The utility is written in C and is easy to compile for more exotic devices. The only real dependency is HID API. HID API is only packaged for Debian Jessie, but the 0.8.0 source package compiles on Wheezy as well without any modifications. OpenWRT has a package for HID API. The sensor however does not work on my TP-Link router because it uses USB v1.10 and the router's USB ports apparently only support USB v2.x (see OpenWRT ticket #15194).

By default, udev creates hidraw device files that only root can read. To enable any member of the temperhum group to read the sensor, I use the following in /etc/udev/rules.d/20-temperhum.rules:

Update: Previously, I made the hidraw device world-writable. That might be a security problem, although probably a very unlikely one.

SUBSYSTEM=="hidraw", ATTRS{idVendor}=="0c45", ATTRS{idProduct}=="7402", MODE="0660", GROUP="temperhum"

Finally, what about the accuracy? I left one of the sensors (connected via an extension cable) to sit overnight in a room next to an Arduino with a DS18B20 and the old wireless weather monitor I use at home. The two spikes you see on the graphs are from when I opened the windows in the morning.

Temperature versus time for three thermometers.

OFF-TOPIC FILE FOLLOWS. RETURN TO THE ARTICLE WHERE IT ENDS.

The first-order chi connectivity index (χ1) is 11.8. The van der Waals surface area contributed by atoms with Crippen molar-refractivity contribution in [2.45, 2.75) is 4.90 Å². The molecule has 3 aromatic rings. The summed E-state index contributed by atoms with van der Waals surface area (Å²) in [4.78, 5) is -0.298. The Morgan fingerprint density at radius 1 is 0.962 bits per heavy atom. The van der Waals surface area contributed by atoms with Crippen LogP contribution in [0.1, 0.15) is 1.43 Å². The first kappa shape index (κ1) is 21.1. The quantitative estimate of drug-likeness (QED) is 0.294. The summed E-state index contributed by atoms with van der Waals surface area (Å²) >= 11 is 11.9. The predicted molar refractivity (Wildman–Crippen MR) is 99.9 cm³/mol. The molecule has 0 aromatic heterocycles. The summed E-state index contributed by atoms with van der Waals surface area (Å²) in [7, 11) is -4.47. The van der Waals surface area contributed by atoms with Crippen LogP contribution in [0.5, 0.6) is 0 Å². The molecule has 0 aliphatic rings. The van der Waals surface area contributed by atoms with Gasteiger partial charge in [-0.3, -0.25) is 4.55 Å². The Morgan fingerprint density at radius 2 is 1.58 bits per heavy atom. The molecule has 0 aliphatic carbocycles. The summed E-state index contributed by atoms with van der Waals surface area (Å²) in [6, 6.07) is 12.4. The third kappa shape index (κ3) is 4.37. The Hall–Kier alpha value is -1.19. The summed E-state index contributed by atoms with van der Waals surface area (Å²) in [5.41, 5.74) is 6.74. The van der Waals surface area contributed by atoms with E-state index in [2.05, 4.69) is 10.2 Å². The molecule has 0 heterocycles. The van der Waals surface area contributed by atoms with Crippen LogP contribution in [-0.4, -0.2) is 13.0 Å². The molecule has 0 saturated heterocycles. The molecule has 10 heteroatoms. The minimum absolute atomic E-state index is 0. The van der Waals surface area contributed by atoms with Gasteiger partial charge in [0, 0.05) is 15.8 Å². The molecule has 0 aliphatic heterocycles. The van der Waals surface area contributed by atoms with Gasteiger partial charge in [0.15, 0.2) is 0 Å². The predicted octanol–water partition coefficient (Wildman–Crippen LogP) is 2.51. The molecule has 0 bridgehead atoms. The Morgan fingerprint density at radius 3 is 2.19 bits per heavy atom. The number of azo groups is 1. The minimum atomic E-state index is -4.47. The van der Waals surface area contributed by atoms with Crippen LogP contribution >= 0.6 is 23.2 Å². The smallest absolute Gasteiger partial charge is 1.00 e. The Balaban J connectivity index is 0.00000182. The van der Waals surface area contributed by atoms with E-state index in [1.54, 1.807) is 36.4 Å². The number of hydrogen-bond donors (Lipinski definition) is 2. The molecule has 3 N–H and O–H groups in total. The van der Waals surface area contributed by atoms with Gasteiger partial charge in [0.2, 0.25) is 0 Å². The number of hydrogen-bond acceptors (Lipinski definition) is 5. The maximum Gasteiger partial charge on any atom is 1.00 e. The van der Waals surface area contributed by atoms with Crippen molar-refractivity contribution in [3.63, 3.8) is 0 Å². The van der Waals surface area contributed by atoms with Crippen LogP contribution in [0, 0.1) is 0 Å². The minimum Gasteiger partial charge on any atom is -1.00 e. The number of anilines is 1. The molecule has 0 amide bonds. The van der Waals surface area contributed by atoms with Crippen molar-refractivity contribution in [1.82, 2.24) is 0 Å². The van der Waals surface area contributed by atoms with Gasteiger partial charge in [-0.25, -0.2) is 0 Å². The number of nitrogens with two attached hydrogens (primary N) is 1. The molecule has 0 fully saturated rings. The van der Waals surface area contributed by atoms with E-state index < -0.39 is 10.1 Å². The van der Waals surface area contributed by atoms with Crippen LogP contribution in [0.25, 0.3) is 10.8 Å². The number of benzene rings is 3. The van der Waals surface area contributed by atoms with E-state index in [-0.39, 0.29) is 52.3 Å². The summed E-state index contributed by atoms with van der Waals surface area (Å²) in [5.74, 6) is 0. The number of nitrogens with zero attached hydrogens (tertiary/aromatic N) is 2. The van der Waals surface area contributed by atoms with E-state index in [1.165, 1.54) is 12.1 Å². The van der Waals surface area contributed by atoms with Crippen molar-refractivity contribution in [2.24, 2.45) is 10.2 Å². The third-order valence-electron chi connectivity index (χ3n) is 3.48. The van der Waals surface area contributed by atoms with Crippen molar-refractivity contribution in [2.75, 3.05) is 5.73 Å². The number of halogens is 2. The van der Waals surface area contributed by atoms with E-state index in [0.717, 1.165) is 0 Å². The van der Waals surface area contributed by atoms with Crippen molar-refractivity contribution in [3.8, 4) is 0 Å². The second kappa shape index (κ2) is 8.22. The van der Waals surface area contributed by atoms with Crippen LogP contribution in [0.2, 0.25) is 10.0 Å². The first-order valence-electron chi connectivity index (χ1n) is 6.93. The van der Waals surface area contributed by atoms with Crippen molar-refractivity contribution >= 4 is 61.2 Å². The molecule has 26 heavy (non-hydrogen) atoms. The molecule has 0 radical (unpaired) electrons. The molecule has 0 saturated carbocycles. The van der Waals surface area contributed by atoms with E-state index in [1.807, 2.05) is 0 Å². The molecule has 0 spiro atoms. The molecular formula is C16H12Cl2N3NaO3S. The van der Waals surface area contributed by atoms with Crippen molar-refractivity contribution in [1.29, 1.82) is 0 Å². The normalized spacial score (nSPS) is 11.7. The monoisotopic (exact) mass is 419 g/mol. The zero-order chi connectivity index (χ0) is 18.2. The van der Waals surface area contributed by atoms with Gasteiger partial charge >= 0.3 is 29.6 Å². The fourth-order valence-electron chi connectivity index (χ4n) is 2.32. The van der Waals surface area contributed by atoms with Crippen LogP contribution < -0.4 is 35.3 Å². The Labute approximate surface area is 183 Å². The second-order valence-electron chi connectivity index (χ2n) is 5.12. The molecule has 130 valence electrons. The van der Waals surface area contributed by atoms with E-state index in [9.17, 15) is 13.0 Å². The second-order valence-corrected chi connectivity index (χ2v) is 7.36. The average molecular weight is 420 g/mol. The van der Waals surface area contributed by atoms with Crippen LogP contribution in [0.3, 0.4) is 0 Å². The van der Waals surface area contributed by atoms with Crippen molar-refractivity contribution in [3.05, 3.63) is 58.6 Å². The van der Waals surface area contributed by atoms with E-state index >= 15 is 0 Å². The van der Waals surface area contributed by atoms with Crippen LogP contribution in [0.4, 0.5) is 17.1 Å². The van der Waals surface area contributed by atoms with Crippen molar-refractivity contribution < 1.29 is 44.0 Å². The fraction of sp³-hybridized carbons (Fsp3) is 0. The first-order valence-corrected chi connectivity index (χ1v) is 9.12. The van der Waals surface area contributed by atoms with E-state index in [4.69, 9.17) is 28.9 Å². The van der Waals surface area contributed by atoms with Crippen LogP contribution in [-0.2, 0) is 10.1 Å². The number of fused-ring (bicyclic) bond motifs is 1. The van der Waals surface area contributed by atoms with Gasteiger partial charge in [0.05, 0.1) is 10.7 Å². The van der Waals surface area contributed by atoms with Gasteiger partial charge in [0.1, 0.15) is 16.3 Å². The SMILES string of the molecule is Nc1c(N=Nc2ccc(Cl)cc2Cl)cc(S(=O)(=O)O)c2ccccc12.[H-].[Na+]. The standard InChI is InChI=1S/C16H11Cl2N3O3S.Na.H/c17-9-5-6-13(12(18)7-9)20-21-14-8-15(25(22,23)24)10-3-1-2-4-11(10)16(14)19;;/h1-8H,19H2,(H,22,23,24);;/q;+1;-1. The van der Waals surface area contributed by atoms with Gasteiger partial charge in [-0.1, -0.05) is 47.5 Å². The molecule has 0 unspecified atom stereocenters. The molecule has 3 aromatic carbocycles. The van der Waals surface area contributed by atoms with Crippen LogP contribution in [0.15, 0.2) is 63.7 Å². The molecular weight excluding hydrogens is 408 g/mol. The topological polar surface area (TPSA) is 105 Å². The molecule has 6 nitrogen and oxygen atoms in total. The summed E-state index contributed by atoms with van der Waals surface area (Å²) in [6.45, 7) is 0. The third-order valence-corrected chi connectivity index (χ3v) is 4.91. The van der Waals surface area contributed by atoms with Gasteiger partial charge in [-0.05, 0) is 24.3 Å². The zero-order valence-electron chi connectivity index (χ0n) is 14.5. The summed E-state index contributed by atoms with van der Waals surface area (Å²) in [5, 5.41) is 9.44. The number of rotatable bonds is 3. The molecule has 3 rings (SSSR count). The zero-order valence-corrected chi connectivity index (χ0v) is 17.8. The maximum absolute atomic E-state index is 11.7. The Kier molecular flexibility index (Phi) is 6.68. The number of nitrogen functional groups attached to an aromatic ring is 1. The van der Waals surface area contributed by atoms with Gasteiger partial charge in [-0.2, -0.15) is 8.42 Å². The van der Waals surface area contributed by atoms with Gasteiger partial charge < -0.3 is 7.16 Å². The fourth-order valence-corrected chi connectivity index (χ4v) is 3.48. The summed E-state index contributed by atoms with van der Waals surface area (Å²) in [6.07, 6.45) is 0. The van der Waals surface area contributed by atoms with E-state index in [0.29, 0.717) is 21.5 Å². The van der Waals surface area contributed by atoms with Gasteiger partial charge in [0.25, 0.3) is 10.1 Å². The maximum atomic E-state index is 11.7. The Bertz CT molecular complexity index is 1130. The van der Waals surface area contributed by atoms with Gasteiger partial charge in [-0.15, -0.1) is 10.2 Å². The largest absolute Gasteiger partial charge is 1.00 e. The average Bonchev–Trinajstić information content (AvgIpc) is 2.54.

The DS18B20 has a declared accuracy of ±0.5°C, while the Si7021 sensor that TEMPerHUM is supposedly using should be accurate to ±0.4°C. However, TEMPerHUM is showing between 1.5°C and 2.0°C higher reading than DS18B20. This might be because the USB fob is heating itself a little bit, or it might be some numerical error (or they might be using off-spec chips). Other people have reported that similar sensors tend to overestimate the temperature.

Humidity versus time for two hygrometers.

For relative humidity measurements I don't have a good reference. The difference between my weather monitor and TEMPerHUM is around 10% according to this graph. Si7021 should be accurate to within 3% according to its datasheet. My weather monitor is certainly worse than that. So I can't really say anything about the humidity measurement except that it isn't obviously wrong.